August Genre Highlights | Wyatt’s World

From new and established authors alike, plenty of genre titles are published in August, just in time for a final, savor-the-summer-day read. These examples span romance, historical fiction, suspense, and more.

  • The Duchess Deal (Girl Meets Duke, Bk.1) by Tessa Dare (Avon).
    The first book in Dare’s new series builds on the Beauty and the Beast theme as the Duke of Ashbury decides seamstress Emma Gladstone might do very well as his wife. Scarred from war and hoping for a marriage of convenience, he is taken off guard by her sweet pull and strong spine. Expect wit, charm, and lavish romance.
  • The Last Tudor by Philippa Gregory (Touchstone).
    Ample intrigue and royal politics fill Gregory’s latest, which examines the lives of three sisters, all heirs to the Tudor throne. Lady Jane Grey ruled England for less than two weeks before being imprisoned in the tower of London, where she was later executed for treason against Queen Mary. Her sisters, in turn, endured the wrath of Queen Elizabeth I, her management and domination of their daily existence.
  • The Talented Ribkins by Ladee Hubbard (Melville House).
    This Indie Next pick marks Hubbard’s debut, a grand mix of crime, superhero, historical fiction, and magic realism that follows Johnny Ribkins as he tracks down and digs up buried loot secreted away during his days as a thief, when his family served on a committee of superheroes during the civil rights movement. With his niece by his side, he drives around Florida and reconnects with other members of his remarkably talented clan.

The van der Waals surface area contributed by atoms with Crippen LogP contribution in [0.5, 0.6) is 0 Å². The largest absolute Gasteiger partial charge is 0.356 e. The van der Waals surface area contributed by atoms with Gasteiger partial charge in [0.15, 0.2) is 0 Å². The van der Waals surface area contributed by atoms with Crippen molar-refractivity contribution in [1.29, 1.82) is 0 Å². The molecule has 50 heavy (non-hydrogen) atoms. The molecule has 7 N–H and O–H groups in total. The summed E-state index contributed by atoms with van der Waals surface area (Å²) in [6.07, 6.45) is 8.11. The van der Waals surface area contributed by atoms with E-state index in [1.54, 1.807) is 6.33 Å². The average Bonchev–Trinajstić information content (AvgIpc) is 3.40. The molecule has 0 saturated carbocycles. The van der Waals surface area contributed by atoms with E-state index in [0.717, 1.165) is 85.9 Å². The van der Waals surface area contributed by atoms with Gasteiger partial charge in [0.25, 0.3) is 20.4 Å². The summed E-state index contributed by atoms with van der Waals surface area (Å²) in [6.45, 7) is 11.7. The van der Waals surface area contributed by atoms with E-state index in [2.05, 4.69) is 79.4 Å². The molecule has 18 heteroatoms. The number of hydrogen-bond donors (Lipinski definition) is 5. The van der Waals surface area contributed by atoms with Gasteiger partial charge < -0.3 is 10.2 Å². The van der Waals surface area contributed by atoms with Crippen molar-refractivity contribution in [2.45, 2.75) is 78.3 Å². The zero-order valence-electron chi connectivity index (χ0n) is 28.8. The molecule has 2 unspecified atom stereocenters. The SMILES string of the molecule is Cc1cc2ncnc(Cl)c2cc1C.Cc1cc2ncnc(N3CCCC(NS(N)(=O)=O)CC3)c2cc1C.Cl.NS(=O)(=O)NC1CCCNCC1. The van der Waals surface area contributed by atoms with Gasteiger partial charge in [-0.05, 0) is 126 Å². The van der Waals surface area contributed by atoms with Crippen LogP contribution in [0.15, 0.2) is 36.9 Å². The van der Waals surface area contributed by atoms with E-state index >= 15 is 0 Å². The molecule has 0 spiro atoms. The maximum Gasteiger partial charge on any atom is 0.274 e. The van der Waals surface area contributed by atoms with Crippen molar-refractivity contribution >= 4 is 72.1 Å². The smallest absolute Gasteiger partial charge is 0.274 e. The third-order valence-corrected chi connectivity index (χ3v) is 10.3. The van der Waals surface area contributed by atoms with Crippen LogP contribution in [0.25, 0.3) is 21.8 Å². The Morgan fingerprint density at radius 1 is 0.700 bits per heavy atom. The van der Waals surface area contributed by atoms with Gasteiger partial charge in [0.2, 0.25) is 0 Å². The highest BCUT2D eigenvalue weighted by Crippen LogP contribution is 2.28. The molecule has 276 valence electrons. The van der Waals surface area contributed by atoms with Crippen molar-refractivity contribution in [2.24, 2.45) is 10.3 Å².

• The Stone Sky by N.K. Jemisin (Orbit: Hachette).
    The final book in Jemisin’s “Broken Earth” trilogy (following The Fifth Season and The Obelisk Gate) continues to highlight the award-winning author’s skills in creating thematically rich novels brilliantly set, wonderfully written, and dimensionally cast. New readers must start with the first book, but longtime fans of this critically acclaimed series will flock to the continuing and complex quests of protagonists Essun and Nassun.
  • Emma in the Night by Wendy Walker (St. Martin’s).
    This psychological thriller sees two sisters mysteriously vanish from their home on New York’s Long Island Sound. Three years later, the youngest, Cass Tanner, returns to her mother’s house with the story of what happened. As her mother is not a font of kindness and the novel spins out, an FBI psychologist investigates, unveiling unforeseen layers and twists.
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Neal Wyatt About Neal Wyatt

Neal Wyatt compiles LJ's online feature Wyatt's World and is the author of The Readers' Advisory Guide to Nonfiction (ALA Editions, 2007). She is a collection development and readers' advisory librarian from Virginia. Those interested in contributing to The Reader's Shelf should contact her directly at Readers_Shelf@comcast.net

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